Rep. Philip Travis, D-Rehoboth, speaks to reporters outside the House chambers following the Jan. 2 constitutional convention vote to move the marriage amendment forward. To his left is spokesperson for VoteOnMarriage.org Kris Mineau. Pilot photo/Christine Williams
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BOSTON -- After repeated delays and attempts to thwart the marriage amendment, the Massachusetts Legislature voted Jan. 2 to move the amendment forward.
The amendment, which would define marriage as the union of one man and one woman in the state constitution, must receive 25 percent of a second vote in the 2007 legislative session in order to appear on the ballot in 2008. The amendment would not invalidate the more than 8,000 same-sex marriages which have already taken place.
During the 2006 legislative session, lawmakers twice voted to recess without taking up a vote on the amendment. The last time, on Nov. 9, legislators discussed the marriage issue for several hours before recessing to the final day of the legislative session, Jan. 2.
Traditional marriage supporters were outraged and two groups sought legal recourse. Gov. Mitt Romney, acting as a private citizen, along with 10 other plaintiffs filed suit on Nov. 24, asking the state’s highest court to bypass the Legislature and move the amendment forward if elected representatives failed to vote on the marriage amendment.
Then, in December, VoteOnMarriage.org, the ballot initiative committee that has organized the citizens’ petition for the amendment, filed suit in federal court against the 109 lawmakers who voted to recess. The lawsuit maintained that legislators were personally liable as individuals for their actions. According to VoteOnMarriage.org and 10 additional plaintiffs, the 109 legislators violated the U.S. Constitution and their oaths of office.
The Massachusetts Supreme Judicial Court ruled on the Romney suit Dec. 27, saying that legislators had the constitutional duty to vote up or down on the amendment. However, the court also said that, because of constitutional separation of powers, it could not force legislators to vote.
The Jan. 2 constitutional convention convened at 2 p.m. A vote on the marriage amendment followed almost immediately. The final tally was 61 to 132 in favor of the amendment, more than the 50 votes necessary for the amendment to continue forward.
Proponents and opponents of the amendment said that the SJC ruling played a significant role in bringing the amendment to a vote.
Kris Mineau, spokesman for VoteOnMarriage.org, said the ruling was the “tipping point” and clearly established that Article 48 of the state constitution requires a vote on citizen initiative petitions.
“The court ruling changed the atmosphere,” he said.
The Legislature voted to recess the constitutional convention for an hour after the vote.
After the recess, Rep. Byron Rushing, D-Boston, a vocal advocate of same-sex marriage, thanked the Legislature for the recess and time to speak with legislators in hopes of persuading them to change their votes. Rushing then called for a reconsideration vote, which nullified the previous vote.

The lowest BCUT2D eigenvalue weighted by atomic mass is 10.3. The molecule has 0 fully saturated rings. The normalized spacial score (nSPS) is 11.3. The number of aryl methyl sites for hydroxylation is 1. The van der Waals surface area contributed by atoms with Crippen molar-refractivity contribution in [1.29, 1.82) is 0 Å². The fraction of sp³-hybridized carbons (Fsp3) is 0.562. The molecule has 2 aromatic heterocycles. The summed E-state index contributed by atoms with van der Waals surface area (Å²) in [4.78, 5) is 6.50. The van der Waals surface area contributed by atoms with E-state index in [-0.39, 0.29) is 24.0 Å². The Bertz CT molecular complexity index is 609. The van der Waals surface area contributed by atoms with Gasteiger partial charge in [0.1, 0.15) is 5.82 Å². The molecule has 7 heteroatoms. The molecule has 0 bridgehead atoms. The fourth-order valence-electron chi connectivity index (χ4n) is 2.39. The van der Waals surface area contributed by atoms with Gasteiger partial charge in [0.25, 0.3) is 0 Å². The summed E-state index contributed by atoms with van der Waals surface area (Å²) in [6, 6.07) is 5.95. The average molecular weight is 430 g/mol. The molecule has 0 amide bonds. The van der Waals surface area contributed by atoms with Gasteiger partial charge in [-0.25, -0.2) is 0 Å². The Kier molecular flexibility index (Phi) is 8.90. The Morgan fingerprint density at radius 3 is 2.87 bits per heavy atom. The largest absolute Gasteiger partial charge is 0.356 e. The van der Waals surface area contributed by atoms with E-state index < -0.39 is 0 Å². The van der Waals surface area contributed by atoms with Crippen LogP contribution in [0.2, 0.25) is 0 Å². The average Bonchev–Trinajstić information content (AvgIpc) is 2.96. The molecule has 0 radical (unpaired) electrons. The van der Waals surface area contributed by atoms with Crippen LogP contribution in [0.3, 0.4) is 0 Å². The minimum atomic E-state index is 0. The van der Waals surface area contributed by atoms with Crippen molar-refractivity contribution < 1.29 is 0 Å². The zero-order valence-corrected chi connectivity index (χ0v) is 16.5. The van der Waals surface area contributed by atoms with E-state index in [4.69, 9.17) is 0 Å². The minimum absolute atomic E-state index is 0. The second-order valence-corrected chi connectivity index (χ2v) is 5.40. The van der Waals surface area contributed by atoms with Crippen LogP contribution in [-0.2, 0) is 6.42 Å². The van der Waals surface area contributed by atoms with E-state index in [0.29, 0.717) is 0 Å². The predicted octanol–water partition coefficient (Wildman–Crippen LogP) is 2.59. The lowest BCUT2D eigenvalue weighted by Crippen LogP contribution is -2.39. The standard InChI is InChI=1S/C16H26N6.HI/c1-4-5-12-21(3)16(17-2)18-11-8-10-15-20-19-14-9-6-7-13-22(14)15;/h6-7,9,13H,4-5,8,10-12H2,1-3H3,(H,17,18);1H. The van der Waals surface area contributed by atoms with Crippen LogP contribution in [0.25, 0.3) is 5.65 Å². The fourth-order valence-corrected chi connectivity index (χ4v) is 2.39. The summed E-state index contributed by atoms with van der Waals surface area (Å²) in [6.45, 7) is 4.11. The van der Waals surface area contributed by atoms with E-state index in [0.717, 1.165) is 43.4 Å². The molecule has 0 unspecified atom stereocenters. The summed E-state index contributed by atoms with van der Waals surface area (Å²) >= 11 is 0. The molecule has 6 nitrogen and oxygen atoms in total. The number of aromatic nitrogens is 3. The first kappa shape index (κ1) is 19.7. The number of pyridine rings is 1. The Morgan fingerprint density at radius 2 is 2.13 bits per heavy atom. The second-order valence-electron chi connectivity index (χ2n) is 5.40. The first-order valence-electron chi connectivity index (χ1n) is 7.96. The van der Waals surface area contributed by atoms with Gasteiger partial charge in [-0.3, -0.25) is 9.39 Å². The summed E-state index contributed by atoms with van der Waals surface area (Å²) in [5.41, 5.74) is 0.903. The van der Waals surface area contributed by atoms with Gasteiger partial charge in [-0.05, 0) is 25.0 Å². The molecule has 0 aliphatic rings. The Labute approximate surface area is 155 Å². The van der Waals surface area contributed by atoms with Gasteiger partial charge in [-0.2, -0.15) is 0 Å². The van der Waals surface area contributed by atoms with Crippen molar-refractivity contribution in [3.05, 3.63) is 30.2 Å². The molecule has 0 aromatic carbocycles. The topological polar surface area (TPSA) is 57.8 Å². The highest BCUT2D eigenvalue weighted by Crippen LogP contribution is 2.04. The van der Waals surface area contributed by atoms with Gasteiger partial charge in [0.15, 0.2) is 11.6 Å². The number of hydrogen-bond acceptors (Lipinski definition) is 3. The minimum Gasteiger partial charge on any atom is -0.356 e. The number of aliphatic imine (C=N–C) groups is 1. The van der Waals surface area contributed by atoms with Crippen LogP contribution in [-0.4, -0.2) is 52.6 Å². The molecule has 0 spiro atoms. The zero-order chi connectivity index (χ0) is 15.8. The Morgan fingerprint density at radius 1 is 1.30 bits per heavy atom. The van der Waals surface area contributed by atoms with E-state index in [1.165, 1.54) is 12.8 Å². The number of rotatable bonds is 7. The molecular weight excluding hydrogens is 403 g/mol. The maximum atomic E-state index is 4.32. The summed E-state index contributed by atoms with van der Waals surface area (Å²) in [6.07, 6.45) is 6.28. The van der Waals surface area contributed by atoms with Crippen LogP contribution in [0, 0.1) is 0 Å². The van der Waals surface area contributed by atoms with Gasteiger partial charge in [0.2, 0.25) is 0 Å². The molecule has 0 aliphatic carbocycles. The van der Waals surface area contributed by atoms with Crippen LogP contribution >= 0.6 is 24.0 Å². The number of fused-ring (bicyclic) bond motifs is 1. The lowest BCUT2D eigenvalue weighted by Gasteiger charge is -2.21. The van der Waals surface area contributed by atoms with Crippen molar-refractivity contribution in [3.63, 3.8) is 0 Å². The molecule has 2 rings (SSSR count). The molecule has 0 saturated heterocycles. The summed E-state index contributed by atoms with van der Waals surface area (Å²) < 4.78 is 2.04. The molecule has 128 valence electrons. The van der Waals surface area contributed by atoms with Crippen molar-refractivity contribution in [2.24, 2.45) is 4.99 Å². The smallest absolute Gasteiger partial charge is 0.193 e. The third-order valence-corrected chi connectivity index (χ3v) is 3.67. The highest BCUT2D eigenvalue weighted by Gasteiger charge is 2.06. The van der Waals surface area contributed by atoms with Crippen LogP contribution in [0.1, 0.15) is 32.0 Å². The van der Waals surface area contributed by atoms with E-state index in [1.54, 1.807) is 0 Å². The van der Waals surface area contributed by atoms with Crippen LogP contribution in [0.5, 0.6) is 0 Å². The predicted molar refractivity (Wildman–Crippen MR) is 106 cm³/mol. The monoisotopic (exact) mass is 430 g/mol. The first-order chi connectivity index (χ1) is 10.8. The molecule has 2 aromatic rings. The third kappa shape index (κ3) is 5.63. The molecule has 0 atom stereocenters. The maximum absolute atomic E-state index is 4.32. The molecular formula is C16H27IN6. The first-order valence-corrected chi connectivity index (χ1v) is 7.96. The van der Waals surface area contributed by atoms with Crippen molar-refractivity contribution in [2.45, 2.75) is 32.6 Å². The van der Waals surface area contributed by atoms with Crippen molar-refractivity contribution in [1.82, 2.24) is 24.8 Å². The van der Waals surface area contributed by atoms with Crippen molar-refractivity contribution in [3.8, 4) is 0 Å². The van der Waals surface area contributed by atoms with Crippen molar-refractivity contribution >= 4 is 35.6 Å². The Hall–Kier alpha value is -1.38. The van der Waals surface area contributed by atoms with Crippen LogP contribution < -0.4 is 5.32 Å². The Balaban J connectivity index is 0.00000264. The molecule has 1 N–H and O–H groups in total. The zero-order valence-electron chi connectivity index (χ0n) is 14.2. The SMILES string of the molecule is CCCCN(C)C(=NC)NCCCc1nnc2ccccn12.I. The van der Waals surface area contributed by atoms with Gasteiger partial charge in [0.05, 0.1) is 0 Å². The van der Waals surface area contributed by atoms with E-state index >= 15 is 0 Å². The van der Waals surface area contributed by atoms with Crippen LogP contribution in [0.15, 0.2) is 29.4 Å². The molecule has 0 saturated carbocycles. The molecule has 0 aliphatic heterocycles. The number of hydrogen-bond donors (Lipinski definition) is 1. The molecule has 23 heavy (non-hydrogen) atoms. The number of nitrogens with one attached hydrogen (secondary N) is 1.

Rep. Philip Travis, D-Rehoboth, a proponent of the amendment, spoke before the Legislature, saying that despite attempts to change lawmakers’ votes, the amendment would move forward.
“In reconsideration we will prevail,” he said.
Travis then urged the Legislature to hold the reconsideration vote immediately, without further delay to the marriage amendment.
“To run from that responsibility at this time on this day, to take up another issue to address this evening in hopes that the leadership of the House will twist enough arms to bring the number down from 61 is unconscionable, and I will not tolerate it,” he said.
Pending the reconsideration vote, the convention was recessed for a Republican caucus until 4:30 p.m.
Arline Isaacson, co-chair of the Massachusetts Gay and Lesbian Political Caucus, told reporters outside the chambers that opponents of the amendment were pushing for time to debate the issue.
When lawmakers returned from the recess, they again voted on the marriage amendment. And once again the amendment passed -- with a vote of 62 to 134.
Outside the House chamber, following the vote, traditional marriage supporters rejoiced while gay rights advocates vowed to fight on.
Mineau said he was very pleased and thankful that the Legislature voted on the amendment.
“This is a victory for the people’s right to petition,” Mineau said. “This is a victory for the constitution. The oldest living constitution in the nation has been upheld.”
Mineau acknowledged that much work lies ahead for supporters of the amendment but remained hopeful.
“We take nothing for granted here in the Statehouse,” he said. “We believe we have the momentum.”
Arline Isaacson and other same-sex marriage proponents vowed to continue to oppose the amendment.
“We’re still going to fight it,” she said.
Though she called it an “uphill battle,” Isaacson said she felt confident that the incoming Legislature would be more supportive of same-sex marriage.
Michael Festa, D-Melrose, agreed adding that the Legislature is “bending towards justice.”
The momentum is with those who support same-sex marriage, and they will continue to use the “power of persuasion” to gain more votes, he said.
According to Mineau, most of the lawmakers who voted in favor of the amendment will remain in office and are strong supporters of traditional marriage.
Edward Saunders, director of the Massachusetts Catholic Conference, the public policy arm of the Church in the state, commended the 62 legislators who voted to push the amendment forward.
“Over the past week or so some were raising doubts about whether the ruling of the Supreme Judicial Court had any effect,” he said. “We applaud those legislators that voted in favor.”